David Cowley, his eyes as blue as his turquoise cowboy shirt, sits atop a horse outside the Calgary Tower and fields questions from international media about the stunt he’s about to pull.
Why, for example, would anyone want to take a powerful quarter horse that measures “sixteen hands high” up the Calgary Tower in a tiny metal elevator?
“This has been a Stampede tradition since 1999,” says the 32-year-old whose family (as close as you get to cowboy royalty in these parts) runs the Rafter Six dude ranch located 45 minutes west of Calgary.
“What I’m trying to demonstrate to people is the trust a person can build with an animal,” Cowley tells us. “Spencer trusts me and you can bet I trust him if I’m prepared to go into an elevator with him to the top of the Calgary Tower.”
With Cowley – who says he speaks “horse” better than he speaks “human” – it’s all about the animals.
To celebrate this year’s centennial Stampede, his family traveled for five days by horseback through foothills and privately-held ranchlands to Calgary before joining the kick-off parade. (Cowley’s father, Stan, has not missed a Stampede parade in 72 years.)
“We had 25 horses – two teams but also riding and pack horses – and everywhere we went, animals came to greet us. At one point, a whole herd of cattle came running along beside us. They were really excited,” says Cowley.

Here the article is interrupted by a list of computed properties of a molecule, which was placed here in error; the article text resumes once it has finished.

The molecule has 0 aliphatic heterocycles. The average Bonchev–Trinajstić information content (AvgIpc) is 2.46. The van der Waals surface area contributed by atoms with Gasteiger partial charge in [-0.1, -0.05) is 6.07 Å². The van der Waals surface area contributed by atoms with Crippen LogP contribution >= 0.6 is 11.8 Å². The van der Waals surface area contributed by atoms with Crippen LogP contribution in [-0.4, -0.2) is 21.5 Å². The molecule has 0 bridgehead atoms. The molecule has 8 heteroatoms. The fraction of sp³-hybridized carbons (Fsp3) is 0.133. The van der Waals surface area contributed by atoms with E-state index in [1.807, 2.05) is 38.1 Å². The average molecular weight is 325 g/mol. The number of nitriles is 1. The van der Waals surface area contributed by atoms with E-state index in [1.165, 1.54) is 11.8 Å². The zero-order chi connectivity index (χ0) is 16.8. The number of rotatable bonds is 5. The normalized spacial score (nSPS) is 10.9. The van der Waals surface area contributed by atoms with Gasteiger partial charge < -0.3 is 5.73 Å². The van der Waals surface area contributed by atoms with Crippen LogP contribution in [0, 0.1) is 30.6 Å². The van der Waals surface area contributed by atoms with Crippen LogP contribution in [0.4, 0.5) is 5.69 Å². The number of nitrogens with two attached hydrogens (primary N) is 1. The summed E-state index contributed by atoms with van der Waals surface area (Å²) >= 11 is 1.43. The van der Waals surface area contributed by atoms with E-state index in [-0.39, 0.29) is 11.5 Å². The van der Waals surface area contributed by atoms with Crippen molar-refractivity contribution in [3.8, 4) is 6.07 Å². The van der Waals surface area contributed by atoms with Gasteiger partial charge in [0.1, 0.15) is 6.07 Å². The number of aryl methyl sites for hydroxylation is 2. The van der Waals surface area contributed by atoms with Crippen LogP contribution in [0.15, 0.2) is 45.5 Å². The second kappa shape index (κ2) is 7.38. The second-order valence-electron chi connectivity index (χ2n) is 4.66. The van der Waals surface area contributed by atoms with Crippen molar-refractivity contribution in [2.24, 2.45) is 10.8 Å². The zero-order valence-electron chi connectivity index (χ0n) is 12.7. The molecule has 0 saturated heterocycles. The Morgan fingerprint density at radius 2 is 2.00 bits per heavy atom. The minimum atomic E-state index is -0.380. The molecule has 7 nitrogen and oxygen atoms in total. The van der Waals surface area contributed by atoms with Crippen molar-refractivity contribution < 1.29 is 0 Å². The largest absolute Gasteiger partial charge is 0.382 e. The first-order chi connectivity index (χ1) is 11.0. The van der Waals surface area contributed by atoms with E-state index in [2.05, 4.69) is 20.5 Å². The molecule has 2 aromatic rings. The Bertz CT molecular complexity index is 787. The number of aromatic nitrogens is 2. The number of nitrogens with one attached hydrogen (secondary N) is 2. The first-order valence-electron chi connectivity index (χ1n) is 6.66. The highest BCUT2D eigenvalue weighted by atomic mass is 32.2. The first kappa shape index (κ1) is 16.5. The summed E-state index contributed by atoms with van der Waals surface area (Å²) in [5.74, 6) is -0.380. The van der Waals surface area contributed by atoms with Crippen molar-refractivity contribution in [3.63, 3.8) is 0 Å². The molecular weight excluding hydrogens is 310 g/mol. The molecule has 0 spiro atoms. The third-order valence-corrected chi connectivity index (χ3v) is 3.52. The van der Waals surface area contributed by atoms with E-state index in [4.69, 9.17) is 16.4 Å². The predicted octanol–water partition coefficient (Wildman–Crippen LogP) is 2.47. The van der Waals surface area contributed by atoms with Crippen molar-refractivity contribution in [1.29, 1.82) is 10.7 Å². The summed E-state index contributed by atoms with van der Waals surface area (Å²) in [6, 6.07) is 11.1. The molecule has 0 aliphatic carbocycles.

“We camped along the way and drank cowboy coffee in the morning. It gave us an appreciation for what people went through to come to the Stampede a century ago.”
As for Cowley’s unorthodox Calgary Tower tradition? It was actually pretty cool.
Especially when the horse/rider duo stepped out of the elevator at 1228 metres above sea level and onto the observation deck with a full view of Stampede city.
And especially when Cowley asked bystanders to move back so he could crack his cowboy whip – which sounded like gunshot – and Spencer barely batted a thick brown eyelash.
As for the crowd of gobsmacked onlookers? Not so calm. These tourists weren’t expecting, frankly, to share the view with a 1100 pound quarter horse named Spencer.